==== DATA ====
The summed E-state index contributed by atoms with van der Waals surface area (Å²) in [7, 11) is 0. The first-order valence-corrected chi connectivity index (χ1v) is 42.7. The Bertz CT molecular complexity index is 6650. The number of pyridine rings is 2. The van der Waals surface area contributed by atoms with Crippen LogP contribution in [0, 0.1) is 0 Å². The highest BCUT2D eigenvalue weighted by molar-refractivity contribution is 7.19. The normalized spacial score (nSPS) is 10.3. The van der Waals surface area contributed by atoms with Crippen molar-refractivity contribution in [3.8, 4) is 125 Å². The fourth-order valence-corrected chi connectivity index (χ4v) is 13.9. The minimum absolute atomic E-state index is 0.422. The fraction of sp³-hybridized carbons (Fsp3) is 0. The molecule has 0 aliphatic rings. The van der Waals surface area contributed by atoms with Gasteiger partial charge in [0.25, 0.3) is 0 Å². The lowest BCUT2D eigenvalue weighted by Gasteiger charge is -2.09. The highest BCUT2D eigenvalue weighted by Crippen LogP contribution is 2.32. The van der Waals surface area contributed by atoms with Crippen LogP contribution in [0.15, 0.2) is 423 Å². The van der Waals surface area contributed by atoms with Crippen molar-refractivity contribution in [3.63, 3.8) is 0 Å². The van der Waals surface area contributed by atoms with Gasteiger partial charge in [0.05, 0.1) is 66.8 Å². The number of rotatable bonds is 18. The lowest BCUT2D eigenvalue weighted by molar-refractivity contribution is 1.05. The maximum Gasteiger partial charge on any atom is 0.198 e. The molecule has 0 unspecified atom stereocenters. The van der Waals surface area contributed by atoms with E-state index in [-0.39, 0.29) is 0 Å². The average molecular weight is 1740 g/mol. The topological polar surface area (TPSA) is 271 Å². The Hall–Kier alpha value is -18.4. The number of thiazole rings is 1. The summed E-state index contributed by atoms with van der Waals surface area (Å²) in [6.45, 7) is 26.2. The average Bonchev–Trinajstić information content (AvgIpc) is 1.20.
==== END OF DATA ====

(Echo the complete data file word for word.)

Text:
The summed E-state index contributed by atoms with van der Waals surface area (Å²) in [7, 11) is 0. The first-order valence-corrected chi connectivity index (χ1v) is 42.7. The Bertz CT molecular complexity index is 6650. The number of pyridine rings is 2. The van der Waals surface area contributed by atoms with Crippen LogP contribution in [0, 0.1) is 0 Å². The highest BCUT2D eigenvalue weighted by molar-refractivity contribution is 7.19. The normalized spacial score (nSPS) is 10.3. The van der Waals surface area contributed by atoms with Crippen molar-refractivity contribution in [3.8, 4) is 125 Å². The fourth-order valence-corrected chi connectivity index (χ4v) is 13.9. The minimum absolute atomic E-state index is 0.422. The fraction of sp³-hybridized carbons (Fsp3) is 0. The molecule has 0 aliphatic rings. The van der Waals surface area contributed by atoms with Gasteiger partial charge in [0.25, 0.3) is 0 Å². The lowest BCUT2D eigenvalue weighted by Gasteiger charge is -2.09. The highest BCUT2D eigenvalue weighted by Crippen LogP contribution is 2.32. The van der Waals surface area contributed by atoms with Crippen LogP contribution in [0.15, 0.2) is 423 Å². The van der Waals surface area contributed by atoms with Crippen molar-refractivity contribution in [3.63, 3.8) is 0 Å². The van der Waals surface area contributed by atoms with Gasteiger partial charge in [0.05, 0.1) is 66.8 Å². The number of rotatable bonds is 18. The lowest BCUT2D eigenvalue weighted by molar-refractivity contribution is 1.05. The maximum Gasteiger partial charge on any atom is 0.198 e. The molecule has 0 unspecified atom stereocenters. The van der Waals surface area contributed by atoms with E-state index in [-0.39, 0.29) is 0 Å². The average molecular weight is 1740 g/mol. The topological polar surface area (TPSA) is 271 Å². The Hall–Kier alpha value is -18.4. The number of thiazole rings is 1. The summed E-state index contributed by atoms with van der Waals surface area (Å²) in [6.45, 7) is 26.2. The average Bonchev–Trinajstić information content (AvgIpc) is 1.20.